• regions, including Saudi Arabia, North Africa, Egypt, Syria, Lebanon, Palestine, Iran, Iraq, Turkey, and South, Southeast, and Central Asia;
  • languages, primarily Arabic, Persian, and Ottoman Turkish; also Urdu, Chagatai, Malay, Gujarati, Indic languages, and several Western languages; and
  • subjects, including religious texts and commentaries, Sufism, history, geography, law, and the sciences (astronomy, astrology, mathematics, medicine); poetry and literature; rhetoric, logic, and philosophy; calligraphy, dictionaries and grammar, as well as biographies and autobiographical works.

Users can browse three basic genres—published materials, manuscripts, and maps—or search catalog records that detail the full IHP collection. A virtual keyboard allows users to enter queries and search terms in Arabic.

Reading: Harvard Views of Readers, Readership, and Reading History

Developed by OCP with generous support from the Arcadia Fund, Reading is an online exploration of the intellectual, cultural, and political history of reading as reflected in the historical holdings of the Harvard Libraries. Visit the collection at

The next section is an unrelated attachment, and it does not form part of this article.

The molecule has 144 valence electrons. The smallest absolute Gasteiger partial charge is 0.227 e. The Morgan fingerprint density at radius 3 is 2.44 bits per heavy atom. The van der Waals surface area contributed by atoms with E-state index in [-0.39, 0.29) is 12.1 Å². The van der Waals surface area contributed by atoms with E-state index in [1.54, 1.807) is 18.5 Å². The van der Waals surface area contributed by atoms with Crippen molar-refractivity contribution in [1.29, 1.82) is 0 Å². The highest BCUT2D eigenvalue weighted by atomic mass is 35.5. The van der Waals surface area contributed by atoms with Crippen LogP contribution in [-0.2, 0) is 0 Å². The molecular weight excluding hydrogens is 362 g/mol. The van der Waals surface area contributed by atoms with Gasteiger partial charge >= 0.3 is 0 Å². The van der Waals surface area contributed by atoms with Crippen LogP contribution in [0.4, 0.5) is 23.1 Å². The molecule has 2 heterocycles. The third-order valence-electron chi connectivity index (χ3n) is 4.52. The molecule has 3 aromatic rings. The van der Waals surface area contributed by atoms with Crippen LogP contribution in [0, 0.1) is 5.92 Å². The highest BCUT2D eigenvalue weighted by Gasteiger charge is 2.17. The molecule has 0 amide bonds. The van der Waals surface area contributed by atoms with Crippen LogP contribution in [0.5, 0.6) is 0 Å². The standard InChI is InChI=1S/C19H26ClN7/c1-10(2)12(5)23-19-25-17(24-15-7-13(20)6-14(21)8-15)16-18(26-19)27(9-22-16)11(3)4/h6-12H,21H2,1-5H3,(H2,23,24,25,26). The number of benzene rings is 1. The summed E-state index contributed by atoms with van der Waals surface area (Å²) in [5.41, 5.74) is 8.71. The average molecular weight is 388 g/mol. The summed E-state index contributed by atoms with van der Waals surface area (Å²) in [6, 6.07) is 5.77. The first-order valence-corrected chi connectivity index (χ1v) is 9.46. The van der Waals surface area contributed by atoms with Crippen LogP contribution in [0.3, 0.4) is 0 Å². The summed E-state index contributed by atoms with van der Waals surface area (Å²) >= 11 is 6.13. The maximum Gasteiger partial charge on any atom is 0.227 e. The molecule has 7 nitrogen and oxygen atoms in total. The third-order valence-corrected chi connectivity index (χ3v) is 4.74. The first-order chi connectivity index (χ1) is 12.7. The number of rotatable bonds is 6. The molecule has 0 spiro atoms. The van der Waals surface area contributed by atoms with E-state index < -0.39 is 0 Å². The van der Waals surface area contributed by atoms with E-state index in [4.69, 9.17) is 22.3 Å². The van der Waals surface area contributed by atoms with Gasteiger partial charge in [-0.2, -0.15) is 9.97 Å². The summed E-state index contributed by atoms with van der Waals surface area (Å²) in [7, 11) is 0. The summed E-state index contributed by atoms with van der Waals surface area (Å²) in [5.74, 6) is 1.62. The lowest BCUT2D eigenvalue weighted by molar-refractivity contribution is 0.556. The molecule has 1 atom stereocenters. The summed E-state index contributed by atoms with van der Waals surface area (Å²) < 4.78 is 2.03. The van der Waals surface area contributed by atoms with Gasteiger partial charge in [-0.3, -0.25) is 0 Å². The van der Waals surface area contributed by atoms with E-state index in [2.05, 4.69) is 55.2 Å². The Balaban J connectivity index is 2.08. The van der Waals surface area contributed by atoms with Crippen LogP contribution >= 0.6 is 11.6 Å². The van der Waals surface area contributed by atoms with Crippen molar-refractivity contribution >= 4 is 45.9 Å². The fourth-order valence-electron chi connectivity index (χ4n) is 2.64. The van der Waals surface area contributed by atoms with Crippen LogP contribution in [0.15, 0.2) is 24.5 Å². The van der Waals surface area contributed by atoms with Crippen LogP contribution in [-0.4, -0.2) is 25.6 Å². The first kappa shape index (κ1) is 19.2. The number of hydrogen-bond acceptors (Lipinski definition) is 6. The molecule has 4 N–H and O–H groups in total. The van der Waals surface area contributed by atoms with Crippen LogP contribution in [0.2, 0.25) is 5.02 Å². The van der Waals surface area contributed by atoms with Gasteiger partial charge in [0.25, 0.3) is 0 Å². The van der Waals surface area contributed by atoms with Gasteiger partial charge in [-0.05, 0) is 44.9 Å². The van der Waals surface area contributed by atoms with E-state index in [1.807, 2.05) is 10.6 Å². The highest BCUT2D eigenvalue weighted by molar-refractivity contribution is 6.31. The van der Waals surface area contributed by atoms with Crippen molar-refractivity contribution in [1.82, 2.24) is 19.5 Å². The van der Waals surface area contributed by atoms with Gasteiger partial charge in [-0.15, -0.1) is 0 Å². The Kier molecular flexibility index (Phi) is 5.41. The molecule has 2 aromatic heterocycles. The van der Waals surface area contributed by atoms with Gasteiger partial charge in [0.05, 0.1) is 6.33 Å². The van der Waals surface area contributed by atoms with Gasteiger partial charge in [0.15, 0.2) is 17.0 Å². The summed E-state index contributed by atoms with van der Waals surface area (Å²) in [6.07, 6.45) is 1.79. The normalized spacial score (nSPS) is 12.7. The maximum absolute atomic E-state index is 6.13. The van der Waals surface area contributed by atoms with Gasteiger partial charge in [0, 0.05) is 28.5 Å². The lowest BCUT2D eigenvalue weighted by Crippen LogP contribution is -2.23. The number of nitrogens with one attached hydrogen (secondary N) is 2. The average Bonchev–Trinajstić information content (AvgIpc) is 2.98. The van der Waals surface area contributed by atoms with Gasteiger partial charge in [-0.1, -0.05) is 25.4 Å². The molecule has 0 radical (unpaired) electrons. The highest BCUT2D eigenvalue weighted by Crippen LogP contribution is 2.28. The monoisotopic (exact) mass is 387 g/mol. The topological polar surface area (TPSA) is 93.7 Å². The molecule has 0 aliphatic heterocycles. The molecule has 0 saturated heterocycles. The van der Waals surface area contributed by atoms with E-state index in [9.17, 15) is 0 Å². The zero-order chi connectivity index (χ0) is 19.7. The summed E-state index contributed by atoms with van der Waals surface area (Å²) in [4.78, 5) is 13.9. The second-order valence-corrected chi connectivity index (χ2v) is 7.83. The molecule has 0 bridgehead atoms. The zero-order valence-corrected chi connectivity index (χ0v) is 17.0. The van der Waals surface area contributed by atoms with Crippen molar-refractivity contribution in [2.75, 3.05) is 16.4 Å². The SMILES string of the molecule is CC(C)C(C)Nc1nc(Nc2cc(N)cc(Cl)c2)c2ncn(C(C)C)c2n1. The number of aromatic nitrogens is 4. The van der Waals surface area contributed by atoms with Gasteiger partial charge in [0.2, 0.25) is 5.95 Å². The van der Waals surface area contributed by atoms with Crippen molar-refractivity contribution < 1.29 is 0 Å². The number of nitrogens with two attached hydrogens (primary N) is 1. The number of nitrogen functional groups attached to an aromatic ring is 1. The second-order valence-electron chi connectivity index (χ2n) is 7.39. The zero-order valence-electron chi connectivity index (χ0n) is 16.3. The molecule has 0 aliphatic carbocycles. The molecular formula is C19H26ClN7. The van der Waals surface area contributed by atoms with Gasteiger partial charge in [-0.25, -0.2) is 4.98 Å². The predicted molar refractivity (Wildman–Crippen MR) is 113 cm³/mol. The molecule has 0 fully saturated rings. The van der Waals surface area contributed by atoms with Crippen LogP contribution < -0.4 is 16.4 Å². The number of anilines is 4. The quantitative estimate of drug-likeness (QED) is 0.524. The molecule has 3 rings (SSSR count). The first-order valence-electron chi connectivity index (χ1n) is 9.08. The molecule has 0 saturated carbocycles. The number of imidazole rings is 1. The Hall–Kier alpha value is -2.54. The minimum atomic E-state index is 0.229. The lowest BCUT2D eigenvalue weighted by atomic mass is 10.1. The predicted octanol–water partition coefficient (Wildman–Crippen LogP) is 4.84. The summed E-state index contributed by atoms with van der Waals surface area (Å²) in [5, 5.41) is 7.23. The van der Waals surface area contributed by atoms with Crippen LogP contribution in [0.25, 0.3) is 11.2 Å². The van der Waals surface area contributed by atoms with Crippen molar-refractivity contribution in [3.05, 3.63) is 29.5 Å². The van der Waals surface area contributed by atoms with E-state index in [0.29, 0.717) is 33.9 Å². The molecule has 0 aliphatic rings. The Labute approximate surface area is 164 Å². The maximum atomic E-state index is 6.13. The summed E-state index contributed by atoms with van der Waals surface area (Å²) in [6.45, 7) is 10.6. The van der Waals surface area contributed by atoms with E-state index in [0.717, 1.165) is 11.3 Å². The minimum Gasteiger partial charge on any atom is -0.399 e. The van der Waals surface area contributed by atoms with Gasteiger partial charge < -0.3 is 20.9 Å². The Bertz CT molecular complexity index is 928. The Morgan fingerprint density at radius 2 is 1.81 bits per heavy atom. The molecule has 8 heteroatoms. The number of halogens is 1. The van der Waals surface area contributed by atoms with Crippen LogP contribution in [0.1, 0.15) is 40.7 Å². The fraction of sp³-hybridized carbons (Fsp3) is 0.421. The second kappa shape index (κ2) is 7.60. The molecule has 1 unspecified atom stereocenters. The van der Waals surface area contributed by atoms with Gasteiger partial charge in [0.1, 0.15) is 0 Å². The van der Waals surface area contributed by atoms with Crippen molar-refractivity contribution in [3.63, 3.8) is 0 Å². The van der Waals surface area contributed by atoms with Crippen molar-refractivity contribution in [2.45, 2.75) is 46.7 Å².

"Although reading happens everywhere," states Robert Darnton, Carl H. Pforzheimer University Professor and Director of the University Library, "we don't know what it is when it takes place under our nose. How do we make sense of typographical marks embedded on a page? How did other people in other times and places decipher signs in other languages? The process of reading lies at the heart of our most intensely human activity, the making of meaning, and therefore deserves study as a crucial element in all civilizations, even those without modern means of communication, where natives learn to read footprints in the sand and clouds in the sky as meaningful portents. Curiously, however, the study of reading has only recently become part of the larger effort to interpret cultural systems. Why this neglect? In part because we are so familiar with reading that we fail to see its problematic character, in part because we have not located sources for systematic research.